She’s been painting since she was a child, but only recently started her furniture-painting business, The Colorful Cottage, in 2015. Since then, she’s gone from having a booth inside of a traditional brick and mortar store to operating her business from home.
What started as a hobby for her quickly became a passion — especially after she found what she truly enjoys: painting things she wants with bright, vibrant colors that show off not only her artistic style, but her personality as well.
Favorite color: Anything in the blues, but I love them all.
Favorite type of furniture to work on: No favorites; anything that is a good canvas or has a good shape to it.
Favorite Tri-Cities restaurant: Aubrey’s.
Go-to music: Most creative when listening to Abba or the Beach Boys.
Artistic inspirations: “I have people that I look up to, but I don’t even really do their style.”
What got you into furniture art?
I started painting furniture when I was 9 years my old. I painted everything — whatever I had, but that wasn’t the same as now with all the specialty paints for furniture. Four years ago, my neighbor was moving and she had some pieces of furniture to sell and I’d seen on Pinterest different chalk-painted furniture and I thought that was interesting so I bought a few pieces from her and painted them and had a yard sale, not intending to sell that furniture at that point. But then people saw it and said ‘my goodness, you need to have a booth or something’ so that’s what I did.
How do you decide what types of furniture you want to paint? Are there certain types you favor or some that are better than others?
Both. When I started out I would buy anything and everything, but as I advanced my skills more, I found that I really wanted only solid wood, quality pieces — not that all the pieces I buy are in great shape, they aren’t always and I try to rescue things. I try to now focus on pieces that have character and that have shape, not just a rectangular dresser. I don’t buy everything that I see anymore, I’m pretty picky with the things I search for and what people offer me.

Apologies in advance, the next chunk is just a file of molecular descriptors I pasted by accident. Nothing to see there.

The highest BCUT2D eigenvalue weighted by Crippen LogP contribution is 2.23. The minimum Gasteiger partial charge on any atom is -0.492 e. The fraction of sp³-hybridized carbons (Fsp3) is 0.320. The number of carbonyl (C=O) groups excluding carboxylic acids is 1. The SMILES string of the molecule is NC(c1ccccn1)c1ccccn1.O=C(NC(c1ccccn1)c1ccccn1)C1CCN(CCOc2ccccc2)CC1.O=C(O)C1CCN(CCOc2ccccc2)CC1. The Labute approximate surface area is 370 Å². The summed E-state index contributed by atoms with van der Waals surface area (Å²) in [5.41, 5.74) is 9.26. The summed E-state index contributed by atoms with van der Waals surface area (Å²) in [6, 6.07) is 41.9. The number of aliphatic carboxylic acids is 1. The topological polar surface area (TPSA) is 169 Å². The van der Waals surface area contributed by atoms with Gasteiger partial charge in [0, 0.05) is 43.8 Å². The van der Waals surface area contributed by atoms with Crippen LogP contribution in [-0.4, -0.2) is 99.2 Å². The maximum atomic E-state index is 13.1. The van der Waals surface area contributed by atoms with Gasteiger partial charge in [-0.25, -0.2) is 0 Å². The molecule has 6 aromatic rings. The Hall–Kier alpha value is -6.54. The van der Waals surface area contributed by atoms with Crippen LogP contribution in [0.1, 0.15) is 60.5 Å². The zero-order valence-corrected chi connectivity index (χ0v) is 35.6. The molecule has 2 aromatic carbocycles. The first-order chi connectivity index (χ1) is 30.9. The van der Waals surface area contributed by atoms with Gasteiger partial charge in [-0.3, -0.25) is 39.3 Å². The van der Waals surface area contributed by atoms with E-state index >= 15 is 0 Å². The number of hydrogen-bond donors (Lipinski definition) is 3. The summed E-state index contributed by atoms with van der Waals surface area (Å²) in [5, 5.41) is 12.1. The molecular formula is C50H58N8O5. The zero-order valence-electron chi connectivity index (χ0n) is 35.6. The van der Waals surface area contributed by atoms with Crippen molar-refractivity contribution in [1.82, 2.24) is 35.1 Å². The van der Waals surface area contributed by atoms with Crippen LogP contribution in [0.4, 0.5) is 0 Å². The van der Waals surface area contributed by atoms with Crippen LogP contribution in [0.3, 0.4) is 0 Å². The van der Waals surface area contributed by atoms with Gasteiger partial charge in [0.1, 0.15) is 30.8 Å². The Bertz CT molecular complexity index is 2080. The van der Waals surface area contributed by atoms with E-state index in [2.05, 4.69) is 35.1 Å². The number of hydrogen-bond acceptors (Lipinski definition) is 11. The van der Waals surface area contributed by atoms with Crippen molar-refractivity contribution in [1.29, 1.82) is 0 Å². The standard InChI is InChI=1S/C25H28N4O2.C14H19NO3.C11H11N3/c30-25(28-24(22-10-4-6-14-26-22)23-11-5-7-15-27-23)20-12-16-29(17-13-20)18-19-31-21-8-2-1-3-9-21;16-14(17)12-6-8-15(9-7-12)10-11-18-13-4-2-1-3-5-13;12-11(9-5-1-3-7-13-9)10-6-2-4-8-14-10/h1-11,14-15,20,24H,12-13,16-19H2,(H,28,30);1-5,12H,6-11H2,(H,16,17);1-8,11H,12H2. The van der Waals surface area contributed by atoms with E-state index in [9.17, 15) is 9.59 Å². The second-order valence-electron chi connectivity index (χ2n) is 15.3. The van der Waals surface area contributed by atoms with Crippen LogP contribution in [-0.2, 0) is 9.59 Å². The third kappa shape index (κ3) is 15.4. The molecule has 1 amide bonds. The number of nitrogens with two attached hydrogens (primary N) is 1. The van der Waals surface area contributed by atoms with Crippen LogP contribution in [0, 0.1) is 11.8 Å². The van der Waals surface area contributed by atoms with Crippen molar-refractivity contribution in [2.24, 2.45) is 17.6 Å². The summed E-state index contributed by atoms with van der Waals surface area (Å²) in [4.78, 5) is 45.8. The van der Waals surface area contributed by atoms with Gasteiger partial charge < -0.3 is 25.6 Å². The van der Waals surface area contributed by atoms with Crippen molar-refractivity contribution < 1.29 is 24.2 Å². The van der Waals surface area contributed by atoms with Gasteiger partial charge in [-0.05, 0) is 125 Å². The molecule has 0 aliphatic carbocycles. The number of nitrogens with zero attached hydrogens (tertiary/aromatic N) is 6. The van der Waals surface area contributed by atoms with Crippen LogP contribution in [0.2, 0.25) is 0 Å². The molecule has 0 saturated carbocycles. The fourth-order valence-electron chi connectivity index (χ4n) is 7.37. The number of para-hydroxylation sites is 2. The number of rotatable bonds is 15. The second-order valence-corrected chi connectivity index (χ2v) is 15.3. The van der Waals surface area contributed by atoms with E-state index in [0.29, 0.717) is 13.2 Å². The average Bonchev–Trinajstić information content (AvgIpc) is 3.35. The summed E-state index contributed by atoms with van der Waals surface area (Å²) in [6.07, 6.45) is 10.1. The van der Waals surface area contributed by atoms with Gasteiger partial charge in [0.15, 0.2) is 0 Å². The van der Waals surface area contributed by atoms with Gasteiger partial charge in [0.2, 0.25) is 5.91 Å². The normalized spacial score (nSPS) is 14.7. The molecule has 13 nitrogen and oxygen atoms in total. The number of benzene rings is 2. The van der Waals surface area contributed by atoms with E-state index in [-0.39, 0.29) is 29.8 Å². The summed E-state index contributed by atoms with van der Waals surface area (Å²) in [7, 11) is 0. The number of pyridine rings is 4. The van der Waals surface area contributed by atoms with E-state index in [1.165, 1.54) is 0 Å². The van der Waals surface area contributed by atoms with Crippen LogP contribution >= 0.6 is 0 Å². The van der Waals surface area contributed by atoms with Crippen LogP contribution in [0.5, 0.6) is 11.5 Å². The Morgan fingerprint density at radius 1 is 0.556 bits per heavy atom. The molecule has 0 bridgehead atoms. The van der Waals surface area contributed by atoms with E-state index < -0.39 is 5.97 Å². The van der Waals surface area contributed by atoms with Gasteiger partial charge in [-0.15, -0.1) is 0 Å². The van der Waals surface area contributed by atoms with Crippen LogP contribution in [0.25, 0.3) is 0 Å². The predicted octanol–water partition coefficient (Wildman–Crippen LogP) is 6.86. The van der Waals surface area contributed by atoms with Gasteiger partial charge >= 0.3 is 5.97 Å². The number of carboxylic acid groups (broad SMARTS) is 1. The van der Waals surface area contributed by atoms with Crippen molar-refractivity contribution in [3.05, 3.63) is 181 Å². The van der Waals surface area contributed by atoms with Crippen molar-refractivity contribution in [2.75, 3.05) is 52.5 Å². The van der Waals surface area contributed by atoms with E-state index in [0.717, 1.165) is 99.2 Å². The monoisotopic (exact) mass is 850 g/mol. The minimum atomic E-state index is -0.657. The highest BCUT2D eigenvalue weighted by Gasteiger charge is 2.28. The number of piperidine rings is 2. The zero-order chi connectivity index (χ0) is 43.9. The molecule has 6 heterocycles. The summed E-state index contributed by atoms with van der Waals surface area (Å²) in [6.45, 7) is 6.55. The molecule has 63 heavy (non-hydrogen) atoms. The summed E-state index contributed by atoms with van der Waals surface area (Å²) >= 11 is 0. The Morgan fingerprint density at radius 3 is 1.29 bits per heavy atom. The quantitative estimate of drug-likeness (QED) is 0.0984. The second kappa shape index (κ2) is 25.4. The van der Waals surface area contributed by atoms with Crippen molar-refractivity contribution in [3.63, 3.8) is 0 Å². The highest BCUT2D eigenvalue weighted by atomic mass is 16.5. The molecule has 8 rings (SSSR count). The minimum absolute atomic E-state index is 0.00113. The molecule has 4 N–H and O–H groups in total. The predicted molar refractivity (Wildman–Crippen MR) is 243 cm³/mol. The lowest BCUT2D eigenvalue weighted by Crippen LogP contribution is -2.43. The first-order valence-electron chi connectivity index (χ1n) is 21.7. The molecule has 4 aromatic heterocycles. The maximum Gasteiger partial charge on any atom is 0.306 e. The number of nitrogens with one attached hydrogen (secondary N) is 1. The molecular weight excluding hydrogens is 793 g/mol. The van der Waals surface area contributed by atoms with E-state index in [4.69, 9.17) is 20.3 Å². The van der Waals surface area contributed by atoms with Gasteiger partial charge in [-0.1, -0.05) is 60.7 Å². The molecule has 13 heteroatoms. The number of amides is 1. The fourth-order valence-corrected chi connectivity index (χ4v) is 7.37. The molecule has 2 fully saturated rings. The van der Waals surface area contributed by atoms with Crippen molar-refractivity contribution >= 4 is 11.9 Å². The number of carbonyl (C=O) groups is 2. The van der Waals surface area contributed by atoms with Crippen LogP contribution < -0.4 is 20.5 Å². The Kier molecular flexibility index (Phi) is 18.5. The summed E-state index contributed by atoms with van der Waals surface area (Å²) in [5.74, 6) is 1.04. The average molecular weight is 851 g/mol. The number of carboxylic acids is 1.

When you’re looking at creating a new piece, what comes first: the material or the design idea?
The piece comes first. Every furniture artist will tell you the exact same thing: If you stare at a piece long enough, it will tell you what it wants to be. My most recent piece, I painted it seven times and it just wouldn’t take. I would walk away from it for days at a time … I tried all different kinds of things to make it look like a color palette I had seen and then one just as subtly as can be, I walked by it one day and it was like ‘get that color, get that color, get that color and do this’ and it was just as happy as it could be.
What makes your art unique?
I think what makes me unique — like any furniture artist — is your own style. You’re not copying anybody else, you’re not trying to paint exactly like somebody else did... you get inspiration from others, but you have your own style and your own ideas so you can look at my furniture and say ‘I know who did that.” without ever seeing the logo or watermark on it. It’s much like regular art.
What’s some advice you’d give to an aspiring furniture artist?
Get in some groups on Facebook. There’s lots of furniture-painting groups on Facebook with people who have years and years of experience who are willing to help others. That’s how I learned, and that was the biggest help to me.
You can find Pam’s work on Facebook at www.facebook.com/thecolorfulcottage/, on Instagram @thecolorfulcottage2324 or on her Etsy page at www.etsy.com/shop/colorfulcottagestore. She also says that prices will be lower if you contact her directly at firstname.lastname@example.org.
The Press is always looking to highlight new artists, if you have a suggestion for a Featured Artist, email Jonathan Roberts at email@example.com or Brandon Paykamian at firstname.lastname@example.org.